Et Tu, Zuckerberg?

I’m in the movie business and I don’t go to the movies much anymore.  It’s only partially because I live 70 frickin’ miles from a multiplex, but more because the movies have been really sucky of late.  Sometimes a “Michael Clayton” studio movie comes along.  You know, a movie with dialogue and some sort of social conscience like “Network”.  Yes, we fortunately have the Cohen brothers for creepy yet thrilling character portrayals and Pixar for joy.  But mostly we get a lot of hurling; large pieces of car flying at us or guys throwing up a lot.

So I’m happy to report that even though this is a movie about a bunch of narcissistic guys who invent a way to avoid social contact, “Social Network” about the origins of Facebook  had me laughing one minute and on the edge of my seat in another.  Yes, it was worth the 2 hours of driving, (although driving on Interstate 90 in Montana is sheer bliss with little traffic and kick ass scenery.  You know the whole eagles soaring deal above the Yellowstone River and against the backdrop of the buttes.) I could kick myself for not asking the young Montanans there what they thought of the excess of Harvard life.  I mean those Harvard dorms rooms are mighty swanky.  Their refrigerators are filled with Heineken.  Loads of it.   And the women’s underwear in the first party scene?   Oh boy, did I feel like I needed to go shopping.

The movie was a kind of me generation “Othello”  with the Othello character (nice Brazilian roommate Eduardo Severin played by Andrew Garfield)  becoming the supporting player and Iago (Mark Zuckerberg) becoming the dark maladjusted leading man.  The movie starts out with the Desdemona character Erica (played by Rooney Mara) being condescended to in a Boston bar by  Zuckerberg (played to dark perfection by Jesse Eisenberg) and finally dumping his sorry ass, thus ending that Othello comparison.  (The movie theater I was in had a sound problem and the first couple minutes we couldn’t hear the dialogue which made us a bit rebellious. So they started the whole movie over and I’m glad they did because the movie starts off with such a bang that to have missed it would have been a sin.)

Every performance is dead on.  Eisenberg provides the strange hypnotic but sad center.  While Garfield provides its only beating heart.  The Winklevoss twins played by Armie Hammer with body double Josh Pence are the epitome of privilege who are impossibly handsome, smart and , oh yes, are on the Olympic crew team.  You start off hating them, but end up loving every minute they are on the screen. And just when you thought you were having all the fun you could stand, in walks Lucifer minion Sean Parker, played with astonishing dash and complexity by Justin Timberlake.  A seducer of the first order, he lures Zuckerberg away from this best friend Eduardo into the Silicon Valley version of decadent paradise.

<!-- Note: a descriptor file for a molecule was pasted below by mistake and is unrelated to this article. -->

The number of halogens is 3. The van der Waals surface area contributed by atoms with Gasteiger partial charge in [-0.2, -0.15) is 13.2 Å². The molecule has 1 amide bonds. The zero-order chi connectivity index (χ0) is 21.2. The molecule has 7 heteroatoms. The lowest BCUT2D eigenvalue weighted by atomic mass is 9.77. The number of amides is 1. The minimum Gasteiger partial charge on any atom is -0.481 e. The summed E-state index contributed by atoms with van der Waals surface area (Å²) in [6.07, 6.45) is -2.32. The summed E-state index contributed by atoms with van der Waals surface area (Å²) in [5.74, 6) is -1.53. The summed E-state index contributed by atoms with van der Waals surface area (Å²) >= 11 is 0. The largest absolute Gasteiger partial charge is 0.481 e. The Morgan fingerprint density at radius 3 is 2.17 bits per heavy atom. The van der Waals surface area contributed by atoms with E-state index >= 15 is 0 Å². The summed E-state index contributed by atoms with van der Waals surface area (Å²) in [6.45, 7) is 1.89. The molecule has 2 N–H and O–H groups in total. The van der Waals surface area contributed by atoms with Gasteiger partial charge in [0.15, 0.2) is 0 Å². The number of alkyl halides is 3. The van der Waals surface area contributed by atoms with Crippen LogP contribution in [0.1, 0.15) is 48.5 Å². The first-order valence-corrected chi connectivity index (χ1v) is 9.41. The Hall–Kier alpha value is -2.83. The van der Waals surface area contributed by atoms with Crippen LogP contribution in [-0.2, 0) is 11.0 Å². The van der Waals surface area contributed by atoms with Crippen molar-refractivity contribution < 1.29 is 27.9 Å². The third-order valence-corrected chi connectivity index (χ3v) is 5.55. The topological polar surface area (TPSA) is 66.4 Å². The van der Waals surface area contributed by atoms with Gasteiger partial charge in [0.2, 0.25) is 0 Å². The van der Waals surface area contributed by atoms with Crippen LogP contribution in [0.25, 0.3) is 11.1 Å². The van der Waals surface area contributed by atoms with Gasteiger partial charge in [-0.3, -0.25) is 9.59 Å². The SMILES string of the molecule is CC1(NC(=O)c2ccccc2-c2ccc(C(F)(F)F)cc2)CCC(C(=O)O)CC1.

The direction of David Fincher couldn’t be better making even the scenes in the law office fraught with danger.  The Aaron Sorkin script is fast, almost dizzying, but still luscious and spare at the same time.  The first scenes are actually flashbacks.  We then are shown the present which is a law office where the depositions are being taken of the people suing Zuckerberg over whose idea Facebook was.  Who would have thought you could get that much drama in deposing people?  And who is telling the truth? I’m probably not the first person to remark that Sorkin used the “Rashomon” structure to brilliant effect.  Who is telling the whole truth?

The women’s roles are not so much.  This is a movie about young masters of the universe in the making and their whirling neon drug and alcohol filled world of whoopee. If we let them, they will continue to infect our innate sense of community with a crapolistic sociopathy that will be the end of us.    But somehow, thank goodness I saw another possibility.   I ended up hoping that  Erica was happily talking philosophy with her good friends at a Boston University hangout. She was not  sitting with a bunch of assholes basking in their perceived glory or alone collecting friends on her Facebook page. Who will be the winners in this battle for a real social network?  Tune in.

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